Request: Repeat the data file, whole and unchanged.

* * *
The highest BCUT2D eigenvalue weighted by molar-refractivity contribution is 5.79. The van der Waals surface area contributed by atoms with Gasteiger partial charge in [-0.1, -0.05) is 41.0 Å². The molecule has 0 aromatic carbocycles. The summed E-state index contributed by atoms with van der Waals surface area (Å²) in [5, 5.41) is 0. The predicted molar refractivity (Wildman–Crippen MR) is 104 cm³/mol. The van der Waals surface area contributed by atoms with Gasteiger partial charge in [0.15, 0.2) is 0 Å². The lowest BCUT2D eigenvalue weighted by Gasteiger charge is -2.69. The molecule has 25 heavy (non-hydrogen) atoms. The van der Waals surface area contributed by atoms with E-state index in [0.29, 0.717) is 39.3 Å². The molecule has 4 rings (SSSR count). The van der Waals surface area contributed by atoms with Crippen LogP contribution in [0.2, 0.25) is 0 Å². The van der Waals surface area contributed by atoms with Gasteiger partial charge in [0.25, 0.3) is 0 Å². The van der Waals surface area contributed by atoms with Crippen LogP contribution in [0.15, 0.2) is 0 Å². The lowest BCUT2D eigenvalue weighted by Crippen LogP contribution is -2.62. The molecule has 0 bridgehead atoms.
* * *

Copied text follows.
The highest BCUT2D eigenvalue weighted by molar-refractivity contribution is 5.79. The van der Waals surface area contributed by atoms with Gasteiger partial charge in [-0.1, -0.05) is 41.0 Å². The molecule has 0 aromatic carbocycles. The summed E-state index contributed by atoms with van der Waals surface area (Å²) in [5, 5.41) is 0. The predicted molar refractivity (Wildman–Crippen MR) is 104 cm³/mol. The van der Waals surface area contributed by atoms with Gasteiger partial charge in [0.15, 0.2) is 0 Å². The lowest BCUT2D eigenvalue weighted by Gasteiger charge is -2.69. The molecule has 25 heavy (non-hydrogen) atoms. The van der Waals surface area contributed by atoms with E-state index in [0.29, 0.717) is 39.3 Å². The molecule has 4 rings (SSSR count). The van der Waals surface area contributed by atoms with Crippen LogP contribution in [0.2, 0.25) is 0 Å². The van der Waals surface area contributed by atoms with Gasteiger partial charge in [0.25, 0.3) is 0 Å². The van der Waals surface area contributed by atoms with Crippen LogP contribution in [0.15, 0.2) is 0 Å². The lowest BCUT2D eigenvalue weighted by Crippen LogP contribution is -2.62. The molecule has 0 bridgehead atoms.